The media has seen a lot of investors requesting to use bitcoin as their currency of choice when closing real estate deals. This new phenomenon of cryptocurrency is appearing much more in real estate transactions than ever before. As time changes, so do the way buyers and sellers of property work and collaborate. The buyer of real estate has evolved in a way that involves ambition, gone are the traditional means of buying a property; a variety of payment methods is now desirable. A lot of companies are adopting this new approach to keep up with the changes and demands of buyers, as they want to work with their clients and offer them a bespoke service.

Millennials from all over the world are now choosing a crypto-form of payment. It is evident that this digital currency is receiving rapid recognition as well as appreciating over time. A digital way of buying, selling, trading or earning over the internet, by a click of a finger, is appealing to tech-savvy individuals. Despite companies facing the challenge of understanding bitcoin and integrating this payment method into their business, bitcoin and real estate procedures have become an exciting opportunity, one that is worth figuring out.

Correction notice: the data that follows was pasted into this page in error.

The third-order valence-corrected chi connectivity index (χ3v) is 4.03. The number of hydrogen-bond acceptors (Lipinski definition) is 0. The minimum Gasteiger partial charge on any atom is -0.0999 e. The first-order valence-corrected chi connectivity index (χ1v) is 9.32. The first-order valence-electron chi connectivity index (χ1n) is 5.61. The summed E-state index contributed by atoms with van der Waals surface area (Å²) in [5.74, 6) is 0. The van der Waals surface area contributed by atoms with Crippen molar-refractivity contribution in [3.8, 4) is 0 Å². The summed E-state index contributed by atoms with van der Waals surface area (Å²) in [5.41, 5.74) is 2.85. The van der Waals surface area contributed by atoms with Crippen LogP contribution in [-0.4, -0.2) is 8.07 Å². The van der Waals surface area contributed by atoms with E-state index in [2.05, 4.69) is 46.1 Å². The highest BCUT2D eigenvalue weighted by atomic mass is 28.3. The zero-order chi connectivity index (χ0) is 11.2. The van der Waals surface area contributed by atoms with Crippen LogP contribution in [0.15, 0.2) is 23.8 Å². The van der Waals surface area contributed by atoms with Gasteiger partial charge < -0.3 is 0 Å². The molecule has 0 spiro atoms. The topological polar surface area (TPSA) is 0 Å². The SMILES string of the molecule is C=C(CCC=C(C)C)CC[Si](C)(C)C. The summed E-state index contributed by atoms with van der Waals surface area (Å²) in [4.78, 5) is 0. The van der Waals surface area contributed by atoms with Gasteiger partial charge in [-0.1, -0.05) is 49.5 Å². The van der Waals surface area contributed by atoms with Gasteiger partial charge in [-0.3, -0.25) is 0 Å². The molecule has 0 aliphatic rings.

Accepting this technological shift and change in demand is essential for the future of real estate while remaining aware of gaps in the knowledge. Due to the currency being largely unregulated, a level of misunderstanding remains and how gains in bitcoin are taxed. For example, for those who hold bitcoin as a capital asset and use bitcoin to buy a property, if the bitcoin appreciates since acquiring it, any of the gain (the built-in gain) would be taxed upon purchase of the property.

Bitcoin Real Estate Sales – Case Studies

1. In 2010, Laszlo Hanyecz was the first person to purchase physical goods through Bitcoin. He paid 10,000 bitcoin for two pizzas, which as a comparison of its value in today’s terms would be equivalent to buying a top-spec mansion in the middle of London, valued around £17 million.
A specific case in London highlights the soaring popularity of Bitcoin. The sellers of 4 Stanley Gardens will only accept bids in bitcoin – not pounds or dollars – and this ethos is quite contagious.